Green or nature-sustainable thinking in design and products is not just a hot topic among major industrial nations in the West; it's also finding its way into countries like Thailand, as evidenced by the exhibit "Everything Forever Now: Designs for a sustainable future" currently on display at the Thailand Creative & Design Center (TCDC) in Bangkok.
Some of the exhibit's many highlights include a bicycle made from nylon powder, a lamp powered by moss, benches made from seaweed, and artificial leather made from leather tannery discards.
"In recent years there has been a shift in the way that designers approach the idea of sustainable design. Now they view it less as a problem, and more as a fact of life – and certainly as an opportunity to rethink what and how we make things, and how we might go about our lives in a more effective and positive way," explained the TCDC website.
A bike, made primarily from nylon powder that is formed into a resin, streamlines the manufacturing process with less raw materials involved and is 65% lighter than an aluminum bicycle with less maintenance required. The manufacturing technique was actually borrowed from space satellite construction, called additive layer manufacturing, whereby all the components are formed as a unit at the same time.
Biophotovoltaics is the science behind a small, glass-topped table designed by Cambridge University which can power a small lamp. The table contains living moss which, through energy produced by the plant's photosynthesis during the day, can charge a small battery that powers the lamp in the evening hours.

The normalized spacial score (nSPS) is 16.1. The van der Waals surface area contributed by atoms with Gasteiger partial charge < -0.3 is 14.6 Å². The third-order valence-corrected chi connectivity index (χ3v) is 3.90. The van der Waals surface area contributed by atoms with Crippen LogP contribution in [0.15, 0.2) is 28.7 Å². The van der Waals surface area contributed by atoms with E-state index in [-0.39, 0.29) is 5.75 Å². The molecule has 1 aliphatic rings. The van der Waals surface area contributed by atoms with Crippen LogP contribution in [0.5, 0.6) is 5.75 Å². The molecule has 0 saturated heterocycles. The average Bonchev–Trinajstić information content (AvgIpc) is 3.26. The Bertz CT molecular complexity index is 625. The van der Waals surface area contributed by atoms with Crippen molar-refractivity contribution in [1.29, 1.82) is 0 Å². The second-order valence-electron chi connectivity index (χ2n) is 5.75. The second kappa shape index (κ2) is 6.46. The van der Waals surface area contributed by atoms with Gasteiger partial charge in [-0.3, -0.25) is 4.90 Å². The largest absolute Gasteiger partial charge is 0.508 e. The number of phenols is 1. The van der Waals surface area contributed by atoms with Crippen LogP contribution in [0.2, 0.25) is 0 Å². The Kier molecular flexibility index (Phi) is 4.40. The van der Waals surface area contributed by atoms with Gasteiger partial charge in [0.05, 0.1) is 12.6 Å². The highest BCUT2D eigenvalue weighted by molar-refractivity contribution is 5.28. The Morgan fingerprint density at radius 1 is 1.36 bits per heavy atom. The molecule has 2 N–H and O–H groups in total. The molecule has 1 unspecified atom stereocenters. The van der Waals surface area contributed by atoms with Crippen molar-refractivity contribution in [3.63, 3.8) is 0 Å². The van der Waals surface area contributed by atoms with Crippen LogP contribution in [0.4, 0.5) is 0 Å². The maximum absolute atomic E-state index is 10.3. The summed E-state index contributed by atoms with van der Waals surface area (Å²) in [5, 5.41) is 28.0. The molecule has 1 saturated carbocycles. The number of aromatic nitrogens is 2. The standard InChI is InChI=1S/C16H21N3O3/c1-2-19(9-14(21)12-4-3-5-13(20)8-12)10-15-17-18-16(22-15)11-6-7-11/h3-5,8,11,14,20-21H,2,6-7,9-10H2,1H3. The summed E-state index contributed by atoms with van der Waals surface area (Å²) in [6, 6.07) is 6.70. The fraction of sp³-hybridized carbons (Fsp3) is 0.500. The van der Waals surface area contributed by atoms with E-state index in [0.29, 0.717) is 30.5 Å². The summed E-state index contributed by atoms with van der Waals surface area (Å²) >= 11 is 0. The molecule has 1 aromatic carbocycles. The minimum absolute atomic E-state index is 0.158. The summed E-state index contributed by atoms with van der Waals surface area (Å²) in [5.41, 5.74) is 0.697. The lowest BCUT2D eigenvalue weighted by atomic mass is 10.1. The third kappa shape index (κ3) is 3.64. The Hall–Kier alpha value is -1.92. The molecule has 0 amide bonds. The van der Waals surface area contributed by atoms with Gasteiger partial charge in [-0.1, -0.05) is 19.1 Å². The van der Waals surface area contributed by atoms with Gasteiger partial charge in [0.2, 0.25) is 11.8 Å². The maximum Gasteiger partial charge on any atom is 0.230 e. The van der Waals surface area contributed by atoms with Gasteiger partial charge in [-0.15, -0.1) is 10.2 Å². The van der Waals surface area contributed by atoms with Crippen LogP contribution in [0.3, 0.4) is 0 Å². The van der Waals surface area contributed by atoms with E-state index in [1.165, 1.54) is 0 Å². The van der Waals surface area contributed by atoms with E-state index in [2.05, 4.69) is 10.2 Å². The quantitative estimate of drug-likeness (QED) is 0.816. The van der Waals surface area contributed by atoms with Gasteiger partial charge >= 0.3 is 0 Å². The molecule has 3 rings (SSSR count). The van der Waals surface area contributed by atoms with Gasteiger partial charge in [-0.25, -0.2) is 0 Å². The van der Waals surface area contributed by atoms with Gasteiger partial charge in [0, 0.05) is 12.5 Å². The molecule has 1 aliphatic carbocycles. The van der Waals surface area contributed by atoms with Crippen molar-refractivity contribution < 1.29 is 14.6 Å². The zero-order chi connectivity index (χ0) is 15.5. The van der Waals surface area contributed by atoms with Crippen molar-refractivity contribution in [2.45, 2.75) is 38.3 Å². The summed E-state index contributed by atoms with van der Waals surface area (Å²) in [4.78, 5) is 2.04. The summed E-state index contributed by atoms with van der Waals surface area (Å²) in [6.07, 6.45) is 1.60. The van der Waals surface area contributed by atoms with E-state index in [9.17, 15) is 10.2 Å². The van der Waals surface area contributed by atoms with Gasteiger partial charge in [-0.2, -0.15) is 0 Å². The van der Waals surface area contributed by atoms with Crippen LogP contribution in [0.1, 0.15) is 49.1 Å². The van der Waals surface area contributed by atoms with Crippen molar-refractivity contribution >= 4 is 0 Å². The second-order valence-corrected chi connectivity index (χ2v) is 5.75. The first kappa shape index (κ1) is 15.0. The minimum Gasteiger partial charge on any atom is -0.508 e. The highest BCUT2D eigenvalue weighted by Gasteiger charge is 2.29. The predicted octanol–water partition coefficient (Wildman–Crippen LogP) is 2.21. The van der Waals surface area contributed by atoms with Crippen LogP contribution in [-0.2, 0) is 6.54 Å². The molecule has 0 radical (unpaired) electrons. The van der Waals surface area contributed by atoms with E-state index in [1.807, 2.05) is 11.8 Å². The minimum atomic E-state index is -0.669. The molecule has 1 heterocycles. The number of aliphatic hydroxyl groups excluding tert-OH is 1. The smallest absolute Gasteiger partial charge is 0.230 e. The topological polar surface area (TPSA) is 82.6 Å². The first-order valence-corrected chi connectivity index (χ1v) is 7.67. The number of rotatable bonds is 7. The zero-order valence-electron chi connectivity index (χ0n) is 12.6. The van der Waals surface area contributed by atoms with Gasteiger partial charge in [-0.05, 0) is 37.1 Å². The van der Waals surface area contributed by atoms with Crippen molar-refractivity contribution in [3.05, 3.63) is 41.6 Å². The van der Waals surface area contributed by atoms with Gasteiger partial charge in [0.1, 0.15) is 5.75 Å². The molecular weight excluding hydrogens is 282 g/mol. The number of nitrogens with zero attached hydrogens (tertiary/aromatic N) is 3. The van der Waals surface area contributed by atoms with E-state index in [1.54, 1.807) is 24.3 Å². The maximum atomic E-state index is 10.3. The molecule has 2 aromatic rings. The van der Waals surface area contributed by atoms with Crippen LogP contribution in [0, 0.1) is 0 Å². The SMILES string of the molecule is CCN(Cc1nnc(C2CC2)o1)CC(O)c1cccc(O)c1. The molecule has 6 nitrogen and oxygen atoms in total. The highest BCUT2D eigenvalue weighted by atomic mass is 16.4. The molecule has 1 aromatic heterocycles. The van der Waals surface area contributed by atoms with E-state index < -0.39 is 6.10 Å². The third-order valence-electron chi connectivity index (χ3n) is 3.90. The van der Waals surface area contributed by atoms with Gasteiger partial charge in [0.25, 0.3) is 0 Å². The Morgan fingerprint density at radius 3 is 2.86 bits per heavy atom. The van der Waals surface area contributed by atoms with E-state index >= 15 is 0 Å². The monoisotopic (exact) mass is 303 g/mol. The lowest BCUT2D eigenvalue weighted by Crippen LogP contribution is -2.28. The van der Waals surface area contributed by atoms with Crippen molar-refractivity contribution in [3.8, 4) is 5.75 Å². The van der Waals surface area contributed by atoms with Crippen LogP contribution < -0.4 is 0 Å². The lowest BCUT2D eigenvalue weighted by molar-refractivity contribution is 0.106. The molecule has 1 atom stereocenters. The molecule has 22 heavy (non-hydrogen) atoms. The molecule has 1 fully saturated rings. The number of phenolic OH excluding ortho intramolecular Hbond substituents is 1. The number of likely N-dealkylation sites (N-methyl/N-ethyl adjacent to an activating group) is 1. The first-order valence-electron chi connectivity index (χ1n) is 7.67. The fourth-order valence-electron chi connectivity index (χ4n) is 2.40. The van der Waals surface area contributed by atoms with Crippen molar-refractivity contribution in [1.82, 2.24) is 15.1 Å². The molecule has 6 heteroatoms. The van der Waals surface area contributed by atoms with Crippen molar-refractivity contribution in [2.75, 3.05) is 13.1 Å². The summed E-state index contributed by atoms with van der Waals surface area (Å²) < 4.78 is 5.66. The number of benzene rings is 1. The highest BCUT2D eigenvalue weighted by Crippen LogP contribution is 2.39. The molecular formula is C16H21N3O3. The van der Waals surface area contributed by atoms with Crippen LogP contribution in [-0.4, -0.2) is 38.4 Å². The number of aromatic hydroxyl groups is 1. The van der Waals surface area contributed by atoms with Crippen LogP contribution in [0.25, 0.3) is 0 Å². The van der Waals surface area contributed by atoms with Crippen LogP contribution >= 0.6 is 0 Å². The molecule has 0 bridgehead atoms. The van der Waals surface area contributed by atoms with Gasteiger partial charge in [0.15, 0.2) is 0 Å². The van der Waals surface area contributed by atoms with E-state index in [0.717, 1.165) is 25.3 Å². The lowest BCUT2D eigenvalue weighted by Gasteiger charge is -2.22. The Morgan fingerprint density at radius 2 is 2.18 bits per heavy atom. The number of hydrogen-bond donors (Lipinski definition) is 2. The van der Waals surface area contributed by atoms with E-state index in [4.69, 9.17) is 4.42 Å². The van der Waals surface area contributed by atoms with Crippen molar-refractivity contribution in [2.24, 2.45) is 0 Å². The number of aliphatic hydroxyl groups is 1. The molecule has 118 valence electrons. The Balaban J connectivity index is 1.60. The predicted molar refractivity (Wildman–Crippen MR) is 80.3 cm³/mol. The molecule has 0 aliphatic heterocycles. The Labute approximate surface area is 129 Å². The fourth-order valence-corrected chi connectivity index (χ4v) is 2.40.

To further make a point regarding recycling what would normally be discarded materials, many of the walls surrounding the exhibit are made from discarded milk cartons, processed into a building material that is toxin-free, flame-retardant, and resistant to moisture and termites.
The TCDC exhibit is an example of science working its way into the design and manufacturing world where the economics and practicality of new processes and products could very well shape our future into a more nature-friendly one.
"Whether designing for longevity, building self-sufficient communities, improving the efficiency of infrastructures or developing new materials, the new guard of green designers quietly promises one thing: to deepen and improve our relationship with the environment, both now and well into the future," said TCDC.
Source: TCDC website
Source: Thailand's The Nation